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You’re doing it wrong: Cardinal Cheesehead edition

From Dr. Charlton:

‘People’ do not want ‘freedom.’

They really don’t.

Well, of course they selfishly want freedom for themselves to do what themselves want to do – and if other people don’t like what they want to do and would want to try to stop them doing it, then they will say they want freedom.

But hardly anybody really wants freedom as a principle: instead, they want people to do what they want people to do: that is what they want, not freedom.


People do not get roused up about the crushing of freedom, and it is a waste of time trying to get people roused up about, freedom issues.

When the state suppresses freedom in an arbitrary fashion, the only thing people want to know is whether it was in a good cause.


What is wrong when Leftists crush freedom, as is happening now, is not that they are crushing freedom but that they are driven by the inversion of good.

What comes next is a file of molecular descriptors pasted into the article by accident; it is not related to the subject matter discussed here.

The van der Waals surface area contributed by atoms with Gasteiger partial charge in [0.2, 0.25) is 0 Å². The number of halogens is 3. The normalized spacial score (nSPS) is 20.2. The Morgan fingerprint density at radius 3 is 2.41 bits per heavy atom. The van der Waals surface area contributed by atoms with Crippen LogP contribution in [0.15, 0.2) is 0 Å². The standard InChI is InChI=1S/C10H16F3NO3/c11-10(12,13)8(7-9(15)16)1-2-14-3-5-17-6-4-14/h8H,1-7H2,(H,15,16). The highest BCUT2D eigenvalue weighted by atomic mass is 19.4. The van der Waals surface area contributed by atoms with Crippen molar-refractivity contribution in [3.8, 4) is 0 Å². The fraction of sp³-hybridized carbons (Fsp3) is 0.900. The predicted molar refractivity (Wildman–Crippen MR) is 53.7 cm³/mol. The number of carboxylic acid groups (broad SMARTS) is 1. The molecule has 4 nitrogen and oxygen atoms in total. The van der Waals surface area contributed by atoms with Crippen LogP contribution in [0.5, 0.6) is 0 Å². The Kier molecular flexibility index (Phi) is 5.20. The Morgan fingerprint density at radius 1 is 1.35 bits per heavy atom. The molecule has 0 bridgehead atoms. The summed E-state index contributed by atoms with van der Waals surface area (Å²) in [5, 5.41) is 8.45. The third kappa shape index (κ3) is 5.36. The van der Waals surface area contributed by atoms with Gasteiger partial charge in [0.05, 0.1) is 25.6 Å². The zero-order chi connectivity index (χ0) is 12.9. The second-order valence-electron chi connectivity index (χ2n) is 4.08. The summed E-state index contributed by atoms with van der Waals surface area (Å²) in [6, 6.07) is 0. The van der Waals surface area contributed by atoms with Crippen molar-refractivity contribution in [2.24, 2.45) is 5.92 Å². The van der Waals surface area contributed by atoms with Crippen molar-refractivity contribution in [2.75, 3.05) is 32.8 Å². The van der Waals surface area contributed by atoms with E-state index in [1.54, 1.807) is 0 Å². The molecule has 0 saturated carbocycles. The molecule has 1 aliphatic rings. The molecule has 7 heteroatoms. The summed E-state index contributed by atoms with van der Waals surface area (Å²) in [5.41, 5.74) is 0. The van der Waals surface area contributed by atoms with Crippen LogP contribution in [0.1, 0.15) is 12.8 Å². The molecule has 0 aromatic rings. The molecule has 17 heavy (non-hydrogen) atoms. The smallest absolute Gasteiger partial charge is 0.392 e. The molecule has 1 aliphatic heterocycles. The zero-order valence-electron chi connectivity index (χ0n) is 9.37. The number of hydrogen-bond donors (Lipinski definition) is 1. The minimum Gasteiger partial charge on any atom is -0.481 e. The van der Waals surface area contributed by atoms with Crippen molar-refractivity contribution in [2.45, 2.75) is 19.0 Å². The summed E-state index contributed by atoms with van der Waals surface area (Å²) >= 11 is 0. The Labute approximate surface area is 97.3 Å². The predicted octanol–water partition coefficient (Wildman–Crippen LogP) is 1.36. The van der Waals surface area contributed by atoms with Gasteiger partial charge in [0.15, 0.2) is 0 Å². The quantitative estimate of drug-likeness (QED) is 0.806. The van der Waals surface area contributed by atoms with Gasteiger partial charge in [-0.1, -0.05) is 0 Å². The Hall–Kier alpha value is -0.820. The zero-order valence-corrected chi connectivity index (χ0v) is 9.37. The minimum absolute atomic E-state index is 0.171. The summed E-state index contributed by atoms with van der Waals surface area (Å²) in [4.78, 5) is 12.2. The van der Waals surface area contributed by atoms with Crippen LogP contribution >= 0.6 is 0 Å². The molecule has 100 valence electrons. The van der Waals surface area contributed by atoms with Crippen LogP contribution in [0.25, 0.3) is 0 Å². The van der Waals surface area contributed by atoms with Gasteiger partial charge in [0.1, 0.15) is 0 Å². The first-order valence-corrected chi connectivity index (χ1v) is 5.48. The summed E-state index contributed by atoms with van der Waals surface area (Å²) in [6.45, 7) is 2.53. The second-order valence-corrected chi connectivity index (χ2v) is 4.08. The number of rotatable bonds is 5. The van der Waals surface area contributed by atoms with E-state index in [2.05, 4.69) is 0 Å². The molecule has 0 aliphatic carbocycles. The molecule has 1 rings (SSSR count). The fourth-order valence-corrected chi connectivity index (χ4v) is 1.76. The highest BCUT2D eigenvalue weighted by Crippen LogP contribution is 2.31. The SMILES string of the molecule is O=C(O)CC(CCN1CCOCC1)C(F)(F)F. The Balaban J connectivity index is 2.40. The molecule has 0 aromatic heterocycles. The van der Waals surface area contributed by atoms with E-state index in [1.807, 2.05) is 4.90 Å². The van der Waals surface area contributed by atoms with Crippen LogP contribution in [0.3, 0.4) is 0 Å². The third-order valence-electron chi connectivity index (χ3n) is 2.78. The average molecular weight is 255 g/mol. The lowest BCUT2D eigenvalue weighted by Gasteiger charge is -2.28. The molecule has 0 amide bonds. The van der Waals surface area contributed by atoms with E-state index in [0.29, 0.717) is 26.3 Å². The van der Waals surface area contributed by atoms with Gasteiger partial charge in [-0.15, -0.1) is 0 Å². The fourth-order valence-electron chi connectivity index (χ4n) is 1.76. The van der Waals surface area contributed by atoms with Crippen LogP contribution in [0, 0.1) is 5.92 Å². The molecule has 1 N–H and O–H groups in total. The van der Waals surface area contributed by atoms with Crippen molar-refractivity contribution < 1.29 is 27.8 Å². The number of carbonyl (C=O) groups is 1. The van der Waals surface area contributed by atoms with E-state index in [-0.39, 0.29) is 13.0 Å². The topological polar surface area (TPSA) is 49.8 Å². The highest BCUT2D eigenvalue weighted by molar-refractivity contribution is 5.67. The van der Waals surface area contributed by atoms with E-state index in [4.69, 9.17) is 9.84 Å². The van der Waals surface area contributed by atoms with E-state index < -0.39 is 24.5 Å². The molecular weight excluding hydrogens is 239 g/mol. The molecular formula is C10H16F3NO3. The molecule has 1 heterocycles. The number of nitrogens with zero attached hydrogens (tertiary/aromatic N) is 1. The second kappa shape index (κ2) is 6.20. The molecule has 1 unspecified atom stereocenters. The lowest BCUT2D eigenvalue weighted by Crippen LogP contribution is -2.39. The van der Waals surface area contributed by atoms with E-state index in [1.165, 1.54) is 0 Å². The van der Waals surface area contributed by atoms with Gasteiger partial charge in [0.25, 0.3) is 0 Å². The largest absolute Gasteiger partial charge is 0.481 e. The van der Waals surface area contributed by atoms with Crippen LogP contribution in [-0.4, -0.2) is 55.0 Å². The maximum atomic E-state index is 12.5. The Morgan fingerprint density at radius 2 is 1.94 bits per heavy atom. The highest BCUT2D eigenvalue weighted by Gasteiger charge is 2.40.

The essential problem is that Leftists are using the power of the media and the state to prevent good and impose evil.  They should be doing the opposite.


Resisting evil by trying to reduce the power of the state, in order to defend the abstract entity called freedom, is incoherent, crazy and futile.


So, forget about freedom; (almost) nobody wants freedom.

Speak out and fight for a system that encourages what you believe to be true, beautiful and virtuous – and discourages lies, ugliness and vice; not a system that merely ‘allows’ good or bad things to happen, impartially.

Someone alert Cardinal Dolan before he gets any more bright ideas.

Immutability or Omniscience?